The Canterbury Tales Essay | Classically Written

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Classically Written

Summary: Uses textual support from Geoffrey Chaucer's, The Canterbury Tales, to dispute or support Mark Twain's idea that a classic is a piece of literature that nobody reads.
Mark Twain once asserted, "a classic is a book that nobody reads." Geoffrey Chaucer's renowned classic The Canterbury Tales is a collection of short stories that is read the world over, yet still has attained the classical status. Chaucer's fictional collection has many components that make it well suited to its classical identity due to it's relate ability, relevancy to modern times, and the central focuses of universal truths.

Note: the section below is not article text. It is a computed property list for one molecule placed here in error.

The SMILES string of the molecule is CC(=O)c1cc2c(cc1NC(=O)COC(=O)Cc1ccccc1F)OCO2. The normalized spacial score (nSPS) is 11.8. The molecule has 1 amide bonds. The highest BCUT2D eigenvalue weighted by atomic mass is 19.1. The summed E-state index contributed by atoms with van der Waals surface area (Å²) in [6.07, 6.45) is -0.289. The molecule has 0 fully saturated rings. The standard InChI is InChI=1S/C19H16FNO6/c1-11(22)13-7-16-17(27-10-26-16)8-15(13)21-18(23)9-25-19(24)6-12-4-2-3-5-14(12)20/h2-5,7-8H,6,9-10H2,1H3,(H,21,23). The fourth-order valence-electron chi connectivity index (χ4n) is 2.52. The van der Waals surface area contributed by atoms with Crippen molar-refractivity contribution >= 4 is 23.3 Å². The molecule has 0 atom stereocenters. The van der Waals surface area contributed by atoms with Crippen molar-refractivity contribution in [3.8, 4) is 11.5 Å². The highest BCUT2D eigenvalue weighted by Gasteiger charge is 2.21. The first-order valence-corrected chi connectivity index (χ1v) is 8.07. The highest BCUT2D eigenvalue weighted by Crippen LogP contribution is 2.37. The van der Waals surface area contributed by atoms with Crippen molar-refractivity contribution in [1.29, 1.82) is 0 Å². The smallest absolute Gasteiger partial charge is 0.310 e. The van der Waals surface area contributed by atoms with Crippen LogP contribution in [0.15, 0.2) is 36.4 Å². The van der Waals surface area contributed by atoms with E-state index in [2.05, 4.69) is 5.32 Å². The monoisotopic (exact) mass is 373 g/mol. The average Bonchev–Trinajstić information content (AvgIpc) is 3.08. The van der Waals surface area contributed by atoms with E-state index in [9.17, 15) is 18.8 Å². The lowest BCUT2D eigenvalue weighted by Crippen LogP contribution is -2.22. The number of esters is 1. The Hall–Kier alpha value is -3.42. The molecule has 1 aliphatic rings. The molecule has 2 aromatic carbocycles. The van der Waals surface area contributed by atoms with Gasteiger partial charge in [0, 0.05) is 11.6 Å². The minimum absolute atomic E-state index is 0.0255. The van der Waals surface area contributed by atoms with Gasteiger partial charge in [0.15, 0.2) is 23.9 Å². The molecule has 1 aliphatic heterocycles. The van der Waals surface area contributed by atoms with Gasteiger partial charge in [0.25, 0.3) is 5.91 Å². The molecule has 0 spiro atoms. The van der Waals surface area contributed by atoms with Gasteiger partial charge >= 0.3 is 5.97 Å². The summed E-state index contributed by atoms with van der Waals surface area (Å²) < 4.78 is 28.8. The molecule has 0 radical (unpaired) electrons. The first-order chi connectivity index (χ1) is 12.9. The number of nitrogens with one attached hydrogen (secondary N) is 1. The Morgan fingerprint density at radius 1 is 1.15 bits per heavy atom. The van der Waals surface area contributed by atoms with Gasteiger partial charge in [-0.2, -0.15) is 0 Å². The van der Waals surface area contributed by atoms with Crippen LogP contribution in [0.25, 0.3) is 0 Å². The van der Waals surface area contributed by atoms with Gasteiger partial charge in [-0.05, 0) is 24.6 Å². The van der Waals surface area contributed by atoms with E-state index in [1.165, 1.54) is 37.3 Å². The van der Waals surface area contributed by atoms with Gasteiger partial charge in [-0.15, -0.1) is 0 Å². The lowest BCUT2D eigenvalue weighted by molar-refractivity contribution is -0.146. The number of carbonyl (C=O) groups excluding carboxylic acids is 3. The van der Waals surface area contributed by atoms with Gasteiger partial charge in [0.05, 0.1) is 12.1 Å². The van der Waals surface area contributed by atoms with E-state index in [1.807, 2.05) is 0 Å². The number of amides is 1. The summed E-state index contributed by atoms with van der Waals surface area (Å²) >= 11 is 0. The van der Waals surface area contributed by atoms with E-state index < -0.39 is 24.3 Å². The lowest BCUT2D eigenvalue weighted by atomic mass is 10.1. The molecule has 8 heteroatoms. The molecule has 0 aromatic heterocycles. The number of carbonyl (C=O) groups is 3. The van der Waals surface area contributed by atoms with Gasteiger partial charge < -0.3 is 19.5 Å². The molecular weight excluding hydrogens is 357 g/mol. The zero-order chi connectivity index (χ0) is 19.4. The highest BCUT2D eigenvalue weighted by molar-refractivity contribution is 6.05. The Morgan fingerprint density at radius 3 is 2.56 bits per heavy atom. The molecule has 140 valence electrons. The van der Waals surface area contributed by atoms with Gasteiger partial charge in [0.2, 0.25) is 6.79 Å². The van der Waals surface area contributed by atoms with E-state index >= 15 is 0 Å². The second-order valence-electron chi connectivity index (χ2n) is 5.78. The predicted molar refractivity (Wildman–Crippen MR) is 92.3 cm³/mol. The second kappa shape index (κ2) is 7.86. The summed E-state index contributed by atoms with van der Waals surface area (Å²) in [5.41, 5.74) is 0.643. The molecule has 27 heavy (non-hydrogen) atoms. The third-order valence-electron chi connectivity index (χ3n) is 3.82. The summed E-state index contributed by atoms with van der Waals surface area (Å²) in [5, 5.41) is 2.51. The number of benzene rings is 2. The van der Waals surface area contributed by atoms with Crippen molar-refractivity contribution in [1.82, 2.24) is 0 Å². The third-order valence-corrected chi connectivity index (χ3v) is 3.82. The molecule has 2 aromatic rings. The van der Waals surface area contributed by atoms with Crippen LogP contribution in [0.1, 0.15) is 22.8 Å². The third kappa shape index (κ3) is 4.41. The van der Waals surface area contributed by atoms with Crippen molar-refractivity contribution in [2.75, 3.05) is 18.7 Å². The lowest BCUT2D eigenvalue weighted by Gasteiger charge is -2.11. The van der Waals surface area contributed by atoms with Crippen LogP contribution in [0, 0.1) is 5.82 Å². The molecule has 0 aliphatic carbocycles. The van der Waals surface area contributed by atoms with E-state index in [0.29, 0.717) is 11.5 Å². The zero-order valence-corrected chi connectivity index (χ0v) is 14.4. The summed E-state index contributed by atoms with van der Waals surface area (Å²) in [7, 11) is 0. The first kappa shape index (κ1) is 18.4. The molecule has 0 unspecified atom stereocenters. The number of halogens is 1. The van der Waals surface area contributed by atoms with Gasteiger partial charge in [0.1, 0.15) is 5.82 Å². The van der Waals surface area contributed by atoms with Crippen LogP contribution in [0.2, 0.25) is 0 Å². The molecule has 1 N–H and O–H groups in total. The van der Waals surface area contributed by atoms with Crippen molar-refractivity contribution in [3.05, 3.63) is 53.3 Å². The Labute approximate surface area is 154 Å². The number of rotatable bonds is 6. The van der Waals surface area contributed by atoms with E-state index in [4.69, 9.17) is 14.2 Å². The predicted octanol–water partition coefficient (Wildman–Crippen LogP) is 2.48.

The Canterbury Tales has been widely published and made available to the masses in several translations from Middle English to Modern English in order to make the story accessible. In order for a piece of writing to continue to be read and enjoyed, the same as Chaucer's tales, the reader must have the ability to relate with the characters in the story. In the introduction to Chaucer's narrative, "the general prologue", 29 guests of the Tabard Inn are introduced. Many...

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This section contains 526 words
(approx. 2 pages at 300 words per page)
Buy the Student Essay on Classically Written
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